The Buffalo Shooter, Stochastic Terrorism, and How to Counter It
By Todd Morley
On March 15th, 2022, 18-year-old Payton Gendron walked into a Tops supermarket in Buffalo, NY and opened fire on innocent civilians. A calculated and premeditated attack, typical of the shootings that have become tragically routine across the United States. Unlike most, this particular attack was livestreamed on the streaming platform Twitch to a small audience of Gendron’s friends. This is not the first instance of a shooting broadcast for entertainment, but this recent example belies a disturbing trend. Gendron uploaded hundreds of pages of material to the 8chan and 4chan online message boards prior to the attack, including a self-described manifesto outlining the rationale for his attack. These documents show that Gendron drew a significant amount of inspiration from the Christchurch mosque shootings in New Zealand – his manifesto explicitly states that seeing the impact of that attack was what convinced him to begin planning his own. He adorned his firearms with similar style: internet in-jokes and the names of previous neoreactionary shooters like Dylann Roof and Anders Breivik. His manifesto, a 180-page screed of neo-fascist and racial determinist hate laced with memes and infographics makes repeated reference to conspiracy theories that inspired the Christchurch shooter: White Genocide, Jewish conspiracies, and the pressures of climate change encouraging an eco-fascist overthrow of the current global order. Whether either shooter sincerely held these beliefs is beside the point. These conspiratorial and apocalyptic narratives are clearly effective in motivating disaffected young white men to entertain the idea of racially motivated mass violence. More than another mass-shooting, the Buffalo attack was an example of a growing trend of stochastic terrorist violence.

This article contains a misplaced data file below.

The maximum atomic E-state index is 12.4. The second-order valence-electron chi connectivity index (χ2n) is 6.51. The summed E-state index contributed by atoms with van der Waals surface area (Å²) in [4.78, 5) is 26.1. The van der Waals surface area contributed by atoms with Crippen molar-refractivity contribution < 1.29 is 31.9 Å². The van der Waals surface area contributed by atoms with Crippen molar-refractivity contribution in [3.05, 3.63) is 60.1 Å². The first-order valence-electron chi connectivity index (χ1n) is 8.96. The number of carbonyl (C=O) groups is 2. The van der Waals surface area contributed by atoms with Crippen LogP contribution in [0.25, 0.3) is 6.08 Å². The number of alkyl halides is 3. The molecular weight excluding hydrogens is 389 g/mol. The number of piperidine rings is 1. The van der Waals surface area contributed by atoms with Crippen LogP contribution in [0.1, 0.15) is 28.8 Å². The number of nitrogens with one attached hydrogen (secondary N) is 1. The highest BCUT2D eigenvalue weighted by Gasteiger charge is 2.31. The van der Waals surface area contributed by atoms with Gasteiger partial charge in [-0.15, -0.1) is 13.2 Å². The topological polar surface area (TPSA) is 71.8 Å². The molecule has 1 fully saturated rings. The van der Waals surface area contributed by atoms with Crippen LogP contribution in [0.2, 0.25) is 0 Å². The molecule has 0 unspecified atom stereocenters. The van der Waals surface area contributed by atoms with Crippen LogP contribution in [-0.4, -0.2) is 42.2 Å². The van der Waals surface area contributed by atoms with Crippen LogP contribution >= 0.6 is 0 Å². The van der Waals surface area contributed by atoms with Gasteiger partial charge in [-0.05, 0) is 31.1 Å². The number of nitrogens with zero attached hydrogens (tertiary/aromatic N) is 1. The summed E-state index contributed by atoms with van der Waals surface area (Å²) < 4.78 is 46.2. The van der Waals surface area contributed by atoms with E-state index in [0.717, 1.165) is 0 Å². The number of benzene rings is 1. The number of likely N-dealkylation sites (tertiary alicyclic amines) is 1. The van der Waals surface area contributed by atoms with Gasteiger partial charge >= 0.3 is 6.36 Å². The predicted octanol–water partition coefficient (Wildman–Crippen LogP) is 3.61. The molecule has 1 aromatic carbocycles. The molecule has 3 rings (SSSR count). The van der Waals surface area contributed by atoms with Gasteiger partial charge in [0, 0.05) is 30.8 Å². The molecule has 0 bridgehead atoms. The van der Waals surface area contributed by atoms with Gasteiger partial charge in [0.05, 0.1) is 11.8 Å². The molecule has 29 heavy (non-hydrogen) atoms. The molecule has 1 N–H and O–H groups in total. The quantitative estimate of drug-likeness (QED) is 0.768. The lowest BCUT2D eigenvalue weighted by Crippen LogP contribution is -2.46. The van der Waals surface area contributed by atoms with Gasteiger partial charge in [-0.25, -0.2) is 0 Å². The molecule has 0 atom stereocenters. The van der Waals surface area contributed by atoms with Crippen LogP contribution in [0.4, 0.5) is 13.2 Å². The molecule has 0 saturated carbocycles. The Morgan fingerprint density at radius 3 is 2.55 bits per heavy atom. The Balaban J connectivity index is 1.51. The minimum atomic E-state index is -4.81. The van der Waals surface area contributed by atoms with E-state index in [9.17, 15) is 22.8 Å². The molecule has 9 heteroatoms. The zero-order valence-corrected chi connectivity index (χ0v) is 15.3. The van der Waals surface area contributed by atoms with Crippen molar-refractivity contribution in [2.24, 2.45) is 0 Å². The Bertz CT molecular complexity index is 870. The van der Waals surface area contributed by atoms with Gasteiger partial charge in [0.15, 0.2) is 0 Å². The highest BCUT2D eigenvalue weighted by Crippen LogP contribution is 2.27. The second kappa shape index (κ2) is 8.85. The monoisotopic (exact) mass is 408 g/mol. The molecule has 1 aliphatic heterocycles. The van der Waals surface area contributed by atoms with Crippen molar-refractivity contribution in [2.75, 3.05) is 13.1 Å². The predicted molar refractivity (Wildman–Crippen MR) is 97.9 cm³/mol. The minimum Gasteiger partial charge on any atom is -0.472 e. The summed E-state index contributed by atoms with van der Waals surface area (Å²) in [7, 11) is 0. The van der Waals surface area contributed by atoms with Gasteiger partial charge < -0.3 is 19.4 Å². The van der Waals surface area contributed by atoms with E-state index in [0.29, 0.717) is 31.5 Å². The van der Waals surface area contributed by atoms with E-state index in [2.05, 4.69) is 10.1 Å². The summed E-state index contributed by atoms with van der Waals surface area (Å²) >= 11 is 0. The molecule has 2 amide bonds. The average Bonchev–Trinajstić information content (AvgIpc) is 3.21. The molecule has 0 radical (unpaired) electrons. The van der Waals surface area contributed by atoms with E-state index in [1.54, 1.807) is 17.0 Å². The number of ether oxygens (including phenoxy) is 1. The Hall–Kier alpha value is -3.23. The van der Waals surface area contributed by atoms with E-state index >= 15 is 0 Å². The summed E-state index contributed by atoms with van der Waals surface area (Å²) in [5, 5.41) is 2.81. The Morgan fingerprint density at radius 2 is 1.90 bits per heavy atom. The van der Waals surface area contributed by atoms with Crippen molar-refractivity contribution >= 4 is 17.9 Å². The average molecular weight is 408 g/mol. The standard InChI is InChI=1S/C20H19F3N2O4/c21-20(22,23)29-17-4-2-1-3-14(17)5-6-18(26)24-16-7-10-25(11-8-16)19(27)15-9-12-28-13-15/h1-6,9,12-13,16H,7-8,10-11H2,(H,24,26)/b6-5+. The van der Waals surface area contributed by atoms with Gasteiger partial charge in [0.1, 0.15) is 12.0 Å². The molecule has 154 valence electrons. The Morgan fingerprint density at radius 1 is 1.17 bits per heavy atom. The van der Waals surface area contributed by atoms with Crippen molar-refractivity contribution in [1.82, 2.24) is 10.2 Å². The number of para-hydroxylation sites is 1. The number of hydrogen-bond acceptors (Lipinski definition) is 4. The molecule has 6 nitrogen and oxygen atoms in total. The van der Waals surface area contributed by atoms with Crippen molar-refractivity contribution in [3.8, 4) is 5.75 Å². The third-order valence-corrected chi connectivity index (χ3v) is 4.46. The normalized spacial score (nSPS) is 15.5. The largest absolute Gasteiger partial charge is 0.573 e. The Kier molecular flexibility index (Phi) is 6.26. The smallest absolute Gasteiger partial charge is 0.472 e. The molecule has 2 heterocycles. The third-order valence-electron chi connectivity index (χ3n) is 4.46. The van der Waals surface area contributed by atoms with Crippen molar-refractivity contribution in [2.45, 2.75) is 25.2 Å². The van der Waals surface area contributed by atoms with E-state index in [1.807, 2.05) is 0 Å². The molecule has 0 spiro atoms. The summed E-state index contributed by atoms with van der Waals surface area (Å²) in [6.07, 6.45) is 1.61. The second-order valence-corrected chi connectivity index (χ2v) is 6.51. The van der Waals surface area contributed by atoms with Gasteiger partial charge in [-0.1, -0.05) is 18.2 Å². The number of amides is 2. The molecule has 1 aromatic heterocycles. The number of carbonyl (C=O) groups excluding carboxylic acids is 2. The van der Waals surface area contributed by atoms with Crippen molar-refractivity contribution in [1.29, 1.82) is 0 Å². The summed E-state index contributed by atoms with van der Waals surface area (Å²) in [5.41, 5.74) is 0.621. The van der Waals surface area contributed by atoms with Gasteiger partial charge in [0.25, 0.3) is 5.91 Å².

What is Stochastic Terrorism?
The modern stochastic model of terrorism is commonly traced to mathematician and risk analyst Gordon Woo. Simply put, Woo asserted that there was a quantifiable relationship between seemingly random acts of terrorism and the perpetuation of hateful rhetoric in public discourse, accompanied by catastrophising and fear generation in media sources. It is commonly understood of terrorism that it seeks publicity as a means of disseminating a particular political message to indirect targets. A stochastic model would say that this relationship with media is actually an observable feedback loop: terrorism generates media coverage and public debate regarding the ideological motivations of the shooter, which in turn inspires further terrorism. The greater quantity of media coverage, and thus widening political discussion to include fringe views, has a causational effect on the frequency of these seemingly random terror attacks. In a stochastic model, the political effect desired from an attack is creating a more conducive atmosphere for further, and more frequent, “lone wolf” attacks.
This model of terrorism does fit far-right extremist shooters like Gendron, but the terminology of “random” is somewhat misleading. While the means and methods of far-right terrorism carry little broader strategic logic, targets are deliberately chosen for maximum political effect. The Christchurch shooter was deliberate in his attack on mosques in a liberal democracy renowned for its tolerance. The El Paso shooter similarly chose his location deliberately to maximise the number of Hispanic victims. The specifics of each incident might be considered “random” on a macro scale, but each were motivated by a wider ideological ecosystem supported by internet communities, fringe politicians, and portions of the mainstream media.
In the case of the Buffalo shooting, quantitative evidence is hardly necessary to draw a connection to previous attacks. In his manifesto, the shooter explicitly states that the Christchurch attack was his inspiration. The El Paso shooter was similarly inspired by Christchurch, and both shooter’s names were written on Gendron’s weapons. None of these shooters had prior contact or affiliations; the only shared trait between them was their radical ideology. If this is the case, how can counter-terror practitioners best combat this worrying trend?